Elvira Standertskjöld was a Finnish noblewoman who built a cozy little Jugend villa which I have visited several times. In 1896 Eero Järnefelt painted this portrait of her in a yellow silk gown. It used to hang in the drawing-room of the villa but is nowadays owned by the Finnish National Gallery. This gown still exists and is owned by the Espoo City Museum. I got the privilege to see the gown thanks to the curator Suvi Kettula who showed it to me.
Elvira Hallgren was born in Gävle, Sweden in 1868. She studied music in Stockholm, Vienna, and Helsinki and was a talented singer. She also acted in small roles in the Swedish theater in Helsinki. However, she gave up her career after getting married to baron Emil Standerskjöld in 1892. The couple first lived in Hämeenlinna and then in St Petersburg and Helsinki. Lise was born in 1893 and Thelma in 1897. Tragically, Emil Standerskjöld died in 1900, leaving Elvira alone with her two young daughters.
Villa Elfvik was first planned to be the couple’s summer residence. The plans for a big manor house were drawn. However, after the death of the baron, Elvira had to cut down the plans. She built a smaller Jugend-style villa a couple of kilometers from Helsinki and ended up living there year-round with her daughters.
She loved fashion and was able to afford the finest gowns from the best fashion ateliers in Helsinki. The yellow gown in the portrait was made in Magasin du Nord that was the biggest fashion house in Helsinki. She dressed her girls in luxurious silks and lace and they traveled around in an old-fashioned fancy carriage with a groom which drew attention.
The family was very active in social life. During the late 19th-century, Finnish society enjoyed sleigh rides, dinners, and balls during the winter and garden parties during the summer. Masquerades were popular and Elvira often celebrated her name day with masquerade parties. These Queen and King of Hearts costumes were worn by Elvira and Emil Standerskjöld at a charity ball in 1896.
Elvira lived a long life and died in 1955 at the age of 85. Her daughters never married and continued living in Villa Elfvik dedicating their life to artistic pursuits.
The portrait dress of Elvira Standerskjöld
The original dress was made by Magasin du Nord. Below, you can see the dress in its current state after conservation done by Emma Klemettilä. You can browse the gallery to see the dress in different directions.
The material of the dress is weighted silk. Weighting was common in the 19th and early 20th centuries. During the processing, silk fiber loses water and thus weight. To compensate, different lead and tin salts were added. This improved the drape and rustle of the fabric and (perhaps more importantly) was cost-effective as silk was sold by the weight.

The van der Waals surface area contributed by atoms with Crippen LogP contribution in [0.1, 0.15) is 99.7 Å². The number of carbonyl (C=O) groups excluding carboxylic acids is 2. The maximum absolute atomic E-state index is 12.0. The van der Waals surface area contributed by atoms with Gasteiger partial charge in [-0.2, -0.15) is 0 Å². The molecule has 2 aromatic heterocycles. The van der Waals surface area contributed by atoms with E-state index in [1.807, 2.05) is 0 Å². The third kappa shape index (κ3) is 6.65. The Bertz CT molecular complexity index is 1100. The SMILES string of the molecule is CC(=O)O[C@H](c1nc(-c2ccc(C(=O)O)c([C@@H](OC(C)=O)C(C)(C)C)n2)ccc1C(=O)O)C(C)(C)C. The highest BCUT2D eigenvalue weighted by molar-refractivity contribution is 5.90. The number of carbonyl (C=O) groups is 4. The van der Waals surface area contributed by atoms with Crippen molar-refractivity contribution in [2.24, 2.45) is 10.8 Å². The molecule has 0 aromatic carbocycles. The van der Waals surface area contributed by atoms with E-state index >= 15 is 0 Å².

In Emma Klemettilä’s research, the weighting was shown to have been done with the tin-phosphate-silicate process. It was a popular method during the late 19th-century and suited well for dyed and light-colored silks. The unfortunate result of weighing silk was that the method damaged the silk fibers and made the silk very vulnerable. Things like acids, sweat, tears, salts damaged weighted silk further and this damage was irreversible. As the weft threads were usually weighted heavier, this typically caused directional ripping of the fabric.
In Elvira’s dress, the skirt front and the waist area are full of vertical rips. Thus, in the conservation, the front and the worn-out areas were covered in silk crepeline. The bodice is in a good condition, perhaps due to its lighter weight and more supported structure due to boning.
The style and construction
The bodice is flat-lined in yellow silk. The style is fitted and all the seams are boned. The bodice features a center-back hook-and-eye closure, pointed front and back, a chiffon-edged neckline, and puffed sleeves that were still fashionable in 1896.
The most notable alterations
There are numerous alterations done to the dress after the portrait was painted in 1896. The off-the-shoulder sleeves have been made smaller and lifted up. In the mid-1890s, the sleeves had grown into enormous leg-o-mutton sleeves, which quickly went out of fashion. Thus, changing the sleeve shape was an easy way to update it. Narrow shoulder pieces were also added to support the sleeves.
The hem of the skirt has been taken up at some point but it was let down to its original shape during the conservation.
All the beading, including the beaded shoulder straps, have been removed but one of the shoulder pieces still remains, although in an altered state.
Check out the video above to see the shoulder piece in more detail!
I hope you found this post interesting! Are you interested in seeing more historical dresses from close? Comment down below!
Thank you for reading and see you soon!